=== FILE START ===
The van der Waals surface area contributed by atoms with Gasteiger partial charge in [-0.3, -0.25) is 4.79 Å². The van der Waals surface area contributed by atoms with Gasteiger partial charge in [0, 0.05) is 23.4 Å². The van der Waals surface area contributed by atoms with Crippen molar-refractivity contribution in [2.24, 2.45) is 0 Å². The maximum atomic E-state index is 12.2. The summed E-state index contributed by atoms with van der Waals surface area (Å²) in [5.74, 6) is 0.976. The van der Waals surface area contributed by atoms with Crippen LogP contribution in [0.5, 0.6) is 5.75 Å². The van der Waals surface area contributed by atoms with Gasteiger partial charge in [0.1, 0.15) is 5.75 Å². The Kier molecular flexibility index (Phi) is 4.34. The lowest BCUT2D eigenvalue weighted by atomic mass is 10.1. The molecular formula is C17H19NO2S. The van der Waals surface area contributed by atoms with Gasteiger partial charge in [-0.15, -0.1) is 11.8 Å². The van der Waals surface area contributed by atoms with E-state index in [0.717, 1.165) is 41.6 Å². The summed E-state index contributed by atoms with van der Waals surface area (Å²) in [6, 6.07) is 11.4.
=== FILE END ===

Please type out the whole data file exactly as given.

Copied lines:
The van der Waals surface area contributed by atoms with Gasteiger partial charge in [-0.3, -0.25) is 4.79 Å². The van der Waals surface area contributed by atoms with Gasteiger partial charge in [0, 0.05) is 23.4 Å². The van der Waals surface area contributed by atoms with Crippen molar-refractivity contribution in [2.24, 2.45) is 0 Å². The maximum atomic E-state index is 12.2. The summed E-state index contributed by atoms with van der Waals surface area (Å²) in [5.74, 6) is 0.976. The van der Waals surface area contributed by atoms with Crippen LogP contribution in [0.5, 0.6) is 5.75 Å². The van der Waals surface area contributed by atoms with Gasteiger partial charge in [0.1, 0.15) is 5.75 Å². The Kier molecular flexibility index (Phi) is 4.34. The lowest BCUT2D eigenvalue weighted by atomic mass is 10.1. The molecular formula is C17H19NO2S. The van der Waals surface area contributed by atoms with Gasteiger partial charge in [-0.15, -0.1) is 11.8 Å². The van der Waals surface area contributed by atoms with E-state index in [0.717, 1.165) is 41.6 Å². The summed E-state index contributed by atoms with van der Waals surface area (Å²) in [6, 6.07) is 11.4.